Rowntree Mills Park



Rowntree Mills Park is a very lovely portion of the Humber River Valley between Kipling and Islington Avenues.  The river winds its way under foot bridges and parallel along tree-lined trails and ends up in Lake Ontario.

There are some very lovely large green spaces in this park areas as well which would be great for family picnics or large corporate gatherings or fundraising events.  In fact you would think you would see tons of activity here on weekends.  Not quite.  You see in 2009 a City councillor had closed off this park from cars due to criminal activity and rowdy parties.  This decision was a difficult one, but the idea to reverse this decision is not coming anytime soon either.

However, there are some positive sides to having no motor traffic in a park.  For instance, as you make your way deeper into the park you will find more exclusionary places for some peace of mind.

You can still get here on foot or bicycle and some have witnessed deer sightings here.   I spotted a raccoon hiding out in a little spot under some bushes.  He (or she) appeared wet which I thought was strange as he was no where near any water, so figured he may have been injured.  I happen to find raccoons adorable as opposed to being pests, and finding a baby one was neat.  I was told to not go near it though and he didn't seem to be all that interested in having any personal human contact either.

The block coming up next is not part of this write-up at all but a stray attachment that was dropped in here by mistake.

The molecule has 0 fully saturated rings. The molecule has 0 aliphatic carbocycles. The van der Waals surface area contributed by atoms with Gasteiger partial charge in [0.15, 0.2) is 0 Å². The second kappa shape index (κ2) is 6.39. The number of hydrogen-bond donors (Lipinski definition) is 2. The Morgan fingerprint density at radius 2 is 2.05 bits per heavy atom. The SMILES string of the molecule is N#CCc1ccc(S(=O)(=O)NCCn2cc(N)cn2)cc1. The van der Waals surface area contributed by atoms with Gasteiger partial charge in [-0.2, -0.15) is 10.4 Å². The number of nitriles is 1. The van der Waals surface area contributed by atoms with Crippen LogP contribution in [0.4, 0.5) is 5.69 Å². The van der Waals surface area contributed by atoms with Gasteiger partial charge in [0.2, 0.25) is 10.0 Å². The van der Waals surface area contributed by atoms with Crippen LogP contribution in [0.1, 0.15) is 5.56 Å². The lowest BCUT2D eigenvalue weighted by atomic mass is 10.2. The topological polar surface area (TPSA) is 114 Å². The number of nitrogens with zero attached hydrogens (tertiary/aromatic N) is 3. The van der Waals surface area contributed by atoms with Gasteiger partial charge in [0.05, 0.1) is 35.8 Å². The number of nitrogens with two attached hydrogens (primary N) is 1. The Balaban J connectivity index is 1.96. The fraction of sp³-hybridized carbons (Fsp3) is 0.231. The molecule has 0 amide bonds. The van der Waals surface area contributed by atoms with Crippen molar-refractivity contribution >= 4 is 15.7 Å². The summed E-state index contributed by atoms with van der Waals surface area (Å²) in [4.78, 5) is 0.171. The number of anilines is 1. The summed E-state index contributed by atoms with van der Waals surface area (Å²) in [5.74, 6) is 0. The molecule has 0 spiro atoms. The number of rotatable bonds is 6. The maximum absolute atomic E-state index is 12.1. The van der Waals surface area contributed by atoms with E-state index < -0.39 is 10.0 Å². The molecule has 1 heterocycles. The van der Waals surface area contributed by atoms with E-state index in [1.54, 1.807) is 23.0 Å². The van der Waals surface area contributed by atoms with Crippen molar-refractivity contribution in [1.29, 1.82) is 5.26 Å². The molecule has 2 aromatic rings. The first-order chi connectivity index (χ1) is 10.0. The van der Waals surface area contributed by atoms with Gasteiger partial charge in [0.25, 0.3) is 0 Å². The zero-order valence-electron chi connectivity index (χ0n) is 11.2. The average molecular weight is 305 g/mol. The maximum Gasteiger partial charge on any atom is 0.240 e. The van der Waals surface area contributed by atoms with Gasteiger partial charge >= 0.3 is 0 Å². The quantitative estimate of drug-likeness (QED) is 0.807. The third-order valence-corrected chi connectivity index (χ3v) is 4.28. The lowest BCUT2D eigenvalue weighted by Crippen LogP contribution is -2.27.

Rowntree Mills Park, like Raymore Park was damaged by massive flooding caused by Hurricane Hazel in 1954.  Today, there are some very large remnants of that damage including large chunks of cement that remain here as a reminder.




Although the park is closed off to cars of the general public, vehicles are still allowed in by special permit. 
One final note, historically the Rowntree Mills Park was named in the honor of Joseph Rowntree who built a sawmill on the west bank in 1843 and a grist mill on the east bank of the Humber River in 1848.  These two mills were operated until the 19th century and were knowns as the Greenholme Mills.